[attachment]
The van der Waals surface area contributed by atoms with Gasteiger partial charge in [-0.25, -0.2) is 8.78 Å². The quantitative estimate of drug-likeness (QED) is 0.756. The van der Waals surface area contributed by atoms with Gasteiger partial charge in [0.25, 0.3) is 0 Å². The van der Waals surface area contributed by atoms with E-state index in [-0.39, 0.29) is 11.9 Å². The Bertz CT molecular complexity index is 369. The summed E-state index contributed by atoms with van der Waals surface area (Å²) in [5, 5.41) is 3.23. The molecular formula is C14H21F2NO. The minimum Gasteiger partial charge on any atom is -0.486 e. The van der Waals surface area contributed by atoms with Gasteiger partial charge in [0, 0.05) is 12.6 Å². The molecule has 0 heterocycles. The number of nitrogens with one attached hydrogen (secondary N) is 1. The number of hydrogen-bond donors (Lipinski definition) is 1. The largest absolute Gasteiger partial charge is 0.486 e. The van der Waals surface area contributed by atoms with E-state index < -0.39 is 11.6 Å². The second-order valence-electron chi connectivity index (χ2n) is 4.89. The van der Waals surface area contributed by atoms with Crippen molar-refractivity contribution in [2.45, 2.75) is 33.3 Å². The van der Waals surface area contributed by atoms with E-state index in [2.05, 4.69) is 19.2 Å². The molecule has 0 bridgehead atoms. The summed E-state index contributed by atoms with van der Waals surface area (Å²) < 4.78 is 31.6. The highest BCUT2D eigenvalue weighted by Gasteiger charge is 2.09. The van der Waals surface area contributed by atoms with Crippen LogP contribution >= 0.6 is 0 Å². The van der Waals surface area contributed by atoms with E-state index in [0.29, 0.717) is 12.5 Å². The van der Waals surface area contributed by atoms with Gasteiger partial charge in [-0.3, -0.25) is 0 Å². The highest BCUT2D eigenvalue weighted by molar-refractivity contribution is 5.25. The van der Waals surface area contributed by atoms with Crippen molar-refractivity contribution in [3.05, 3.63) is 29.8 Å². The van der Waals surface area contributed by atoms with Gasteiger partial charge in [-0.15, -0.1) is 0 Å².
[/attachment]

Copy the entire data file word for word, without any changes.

The van der Waals surface area contributed by atoms with Gasteiger partial charge in [-0.25, -0.2) is 8.78 Å². The quantitative estimate of drug-likeness (QED) is 0.756. The van der Waals surface area contributed by atoms with Gasteiger partial charge in [0.25, 0.3) is 0 Å². The van der Waals surface area contributed by atoms with E-state index in [-0.39, 0.29) is 11.9 Å². The Bertz CT molecular complexity index is 369. The summed E-state index contributed by atoms with van der Waals surface area (Å²) in [5, 5.41) is 3.23. The molecular formula is C14H21F2NO. The minimum Gasteiger partial charge on any atom is -0.486 e. The van der Waals surface area contributed by atoms with Gasteiger partial charge in [0, 0.05) is 12.6 Å². The molecule has 0 heterocycles. The number of nitrogens with one attached hydrogen (secondary N) is 1. The number of hydrogen-bond donors (Lipinski definition) is 1. The largest absolute Gasteiger partial charge is 0.486 e. The van der Waals surface area contributed by atoms with E-state index < -0.39 is 11.6 Å². The second-order valence-electron chi connectivity index (χ2n) is 4.89. The van der Waals surface area contributed by atoms with Crippen molar-refractivity contribution in [2.45, 2.75) is 33.3 Å². The van der Waals surface area contributed by atoms with E-state index in [2.05, 4.69) is 19.2 Å². The molecule has 0 bridgehead atoms. The summed E-state index contributed by atoms with van der Waals surface area (Å²) < 4.78 is 31.6. The highest BCUT2D eigenvalue weighted by Gasteiger charge is 2.09. The van der Waals surface area contributed by atoms with Crippen LogP contribution >= 0.6 is 0 Å². The van der Waals surface area contributed by atoms with E-state index in [0.29, 0.717) is 12.5 Å². The van der Waals surface area contributed by atoms with Gasteiger partial charge in [-0.3, -0.25) is 0 Å². The highest BCUT2D eigenvalue weighted by molar-refractivity contribution is 5.25. The van der Waals surface area contributed by atoms with Crippen molar-refractivity contribution in [3.05, 3.63) is 29.8 Å². The van der Waals surface area contributed by atoms with Gasteiger partial charge in [-0.15, -0.1) is 0 Å².